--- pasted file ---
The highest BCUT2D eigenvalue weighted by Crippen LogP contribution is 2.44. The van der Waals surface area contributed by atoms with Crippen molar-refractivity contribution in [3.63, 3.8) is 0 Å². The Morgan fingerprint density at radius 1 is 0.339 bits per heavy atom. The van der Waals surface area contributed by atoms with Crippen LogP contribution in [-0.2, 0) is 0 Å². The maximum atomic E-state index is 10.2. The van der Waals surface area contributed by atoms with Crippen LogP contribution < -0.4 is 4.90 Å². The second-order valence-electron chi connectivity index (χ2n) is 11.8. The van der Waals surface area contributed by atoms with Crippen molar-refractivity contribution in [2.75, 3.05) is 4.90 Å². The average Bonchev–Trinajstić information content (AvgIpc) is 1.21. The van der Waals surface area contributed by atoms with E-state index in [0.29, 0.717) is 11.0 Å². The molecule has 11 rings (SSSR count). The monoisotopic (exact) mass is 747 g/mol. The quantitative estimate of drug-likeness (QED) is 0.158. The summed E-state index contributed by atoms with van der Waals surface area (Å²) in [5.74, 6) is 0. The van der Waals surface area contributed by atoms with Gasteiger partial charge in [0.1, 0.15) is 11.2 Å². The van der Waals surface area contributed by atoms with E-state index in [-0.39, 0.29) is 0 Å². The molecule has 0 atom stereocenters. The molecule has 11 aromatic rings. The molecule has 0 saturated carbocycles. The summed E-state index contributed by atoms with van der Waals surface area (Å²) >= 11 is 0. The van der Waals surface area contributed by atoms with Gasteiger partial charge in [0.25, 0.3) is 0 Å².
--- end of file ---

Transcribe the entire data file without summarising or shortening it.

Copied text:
The highest BCUT2D eigenvalue weighted by Crippen LogP contribution is 2.44. The van der Waals surface area contributed by atoms with Crippen molar-refractivity contribution in [3.63, 3.8) is 0 Å². The Morgan fingerprint density at radius 1 is 0.339 bits per heavy atom. The van der Waals surface area contributed by atoms with Crippen LogP contribution in [-0.2, 0) is 0 Å². The maximum atomic E-state index is 10.2. The van der Waals surface area contributed by atoms with Crippen LogP contribution < -0.4 is 4.90 Å². The second-order valence-electron chi connectivity index (χ2n) is 11.8. The van der Waals surface area contributed by atoms with Crippen molar-refractivity contribution in [2.75, 3.05) is 4.90 Å². The average Bonchev–Trinajstić information content (AvgIpc) is 1.21. The van der Waals surface area contributed by atoms with E-state index in [0.29, 0.717) is 11.0 Å². The molecule has 11 rings (SSSR count). The monoisotopic (exact) mass is 747 g/mol. The quantitative estimate of drug-likeness (QED) is 0.158. The summed E-state index contributed by atoms with van der Waals surface area (Å²) in [5.74, 6) is 0. The van der Waals surface area contributed by atoms with Gasteiger partial charge in [0.1, 0.15) is 11.2 Å². The van der Waals surface area contributed by atoms with E-state index in [-0.39, 0.29) is 0 Å². The molecule has 0 atom stereocenters. The molecule has 11 aromatic rings. The molecule has 0 saturated carbocycles. The summed E-state index contributed by atoms with van der Waals surface area (Å²) >= 11 is 0. The van der Waals surface area contributed by atoms with Gasteiger partial charge in [0.25, 0.3) is 0 Å².